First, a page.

At the height of Emily in Paris season 1 fever, when people were buying camera-shaped phone cases and debating whether the city in the show’s title was pronounced “Paris” or “Paree,” I saw a tweet that offended me to my very core: “Yeah, I hate-watched that show.” The tweeter went on to discuss a plot point…from the finale. Respectfully, just no. You can’t claim to despise something but then have an in-depth opinion on its last 10 minutes.
Now, I’ll admit I’ve fallen into this trap too—I used to talk about my Love Island obsession by prefacing it with, “It’s so trashy, but….” And we all have that friend who claims they can’t stand Grey’s Anatomy but can passionately debate whether the show is better or worse after McDreamy’s death. (It’s better. He sucked.) Most of us probably also throw in the term “guilty pleasure.”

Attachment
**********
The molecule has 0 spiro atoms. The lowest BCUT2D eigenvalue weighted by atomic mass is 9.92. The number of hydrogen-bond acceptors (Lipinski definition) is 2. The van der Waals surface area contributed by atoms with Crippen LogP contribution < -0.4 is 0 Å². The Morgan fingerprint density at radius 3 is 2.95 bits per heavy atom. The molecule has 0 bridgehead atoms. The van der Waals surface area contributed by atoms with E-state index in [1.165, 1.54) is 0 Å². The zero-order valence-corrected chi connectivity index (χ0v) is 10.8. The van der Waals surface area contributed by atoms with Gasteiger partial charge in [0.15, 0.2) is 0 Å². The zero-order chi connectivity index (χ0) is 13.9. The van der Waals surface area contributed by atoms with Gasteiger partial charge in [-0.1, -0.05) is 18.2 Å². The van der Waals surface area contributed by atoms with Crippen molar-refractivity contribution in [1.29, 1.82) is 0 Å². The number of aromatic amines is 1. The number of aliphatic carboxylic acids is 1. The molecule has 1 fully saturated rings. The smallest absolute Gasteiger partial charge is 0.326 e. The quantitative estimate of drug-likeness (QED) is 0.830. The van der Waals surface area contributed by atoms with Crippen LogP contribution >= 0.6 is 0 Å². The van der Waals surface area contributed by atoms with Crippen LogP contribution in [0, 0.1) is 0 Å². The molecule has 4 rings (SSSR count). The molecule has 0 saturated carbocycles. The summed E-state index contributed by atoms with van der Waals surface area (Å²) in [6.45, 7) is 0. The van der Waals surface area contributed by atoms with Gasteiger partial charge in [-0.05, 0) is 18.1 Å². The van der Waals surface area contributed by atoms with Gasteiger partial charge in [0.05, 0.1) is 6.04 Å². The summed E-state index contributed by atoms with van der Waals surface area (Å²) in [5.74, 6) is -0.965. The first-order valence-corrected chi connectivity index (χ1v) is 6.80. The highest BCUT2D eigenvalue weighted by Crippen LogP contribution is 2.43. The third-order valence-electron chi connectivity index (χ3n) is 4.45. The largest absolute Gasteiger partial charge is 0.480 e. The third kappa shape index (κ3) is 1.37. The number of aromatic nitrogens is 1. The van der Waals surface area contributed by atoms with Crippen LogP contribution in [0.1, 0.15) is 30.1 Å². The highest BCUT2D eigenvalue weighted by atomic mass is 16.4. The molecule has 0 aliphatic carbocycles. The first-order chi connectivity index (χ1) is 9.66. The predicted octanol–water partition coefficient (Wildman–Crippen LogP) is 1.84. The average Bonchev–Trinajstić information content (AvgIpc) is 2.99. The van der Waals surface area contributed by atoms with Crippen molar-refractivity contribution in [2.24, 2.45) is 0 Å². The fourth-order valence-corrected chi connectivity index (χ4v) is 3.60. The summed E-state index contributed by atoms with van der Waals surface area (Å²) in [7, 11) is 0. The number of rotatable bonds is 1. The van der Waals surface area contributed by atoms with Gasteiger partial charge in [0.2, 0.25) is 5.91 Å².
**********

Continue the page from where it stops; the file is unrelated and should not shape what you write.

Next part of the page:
But let’s just step back and examine the types of entertainment we feel the need to publicly loathe or justify. Like, say, reality shows that women often love (hi, The Bachelor). Or period pieces that focus on sex and female pleasure (hello, Bridgerton). Or honestly, a ton of other series that star or are centered around women. Think about it: No one ever feels the need to say they hate-watch Succession, a soapy drama mostly about rich white dudes.
“Female-centric entertainment tends to get less respect, so someone who enjoys it will often feel the need to criticize it more vocally in front of others,” explains Barna Donovan, PhD, who researches fandom of pop culture. “But people who enjoy a Fast & Furious movie, a masculine form of entertainment, won’t be forced to justify their fandom or disown their pleasure.”
So it’s not that we actually hate—or even love-hate—our “hate-watch” shows, it’s that we feel pressured to say we do. And that creates a landscape in which people think they’re better than certain entertainment because it’s meant for a viewer who is “less sophisticated.”
Hear me now: No one is “above” any kind of show. The entire point of pop culture is that it’s supposed to be for everyone to enjoy. And we should damn well be able to admit to loving what we choose to binge. Especially if we’re streaming it from a camera-case-covered phone.
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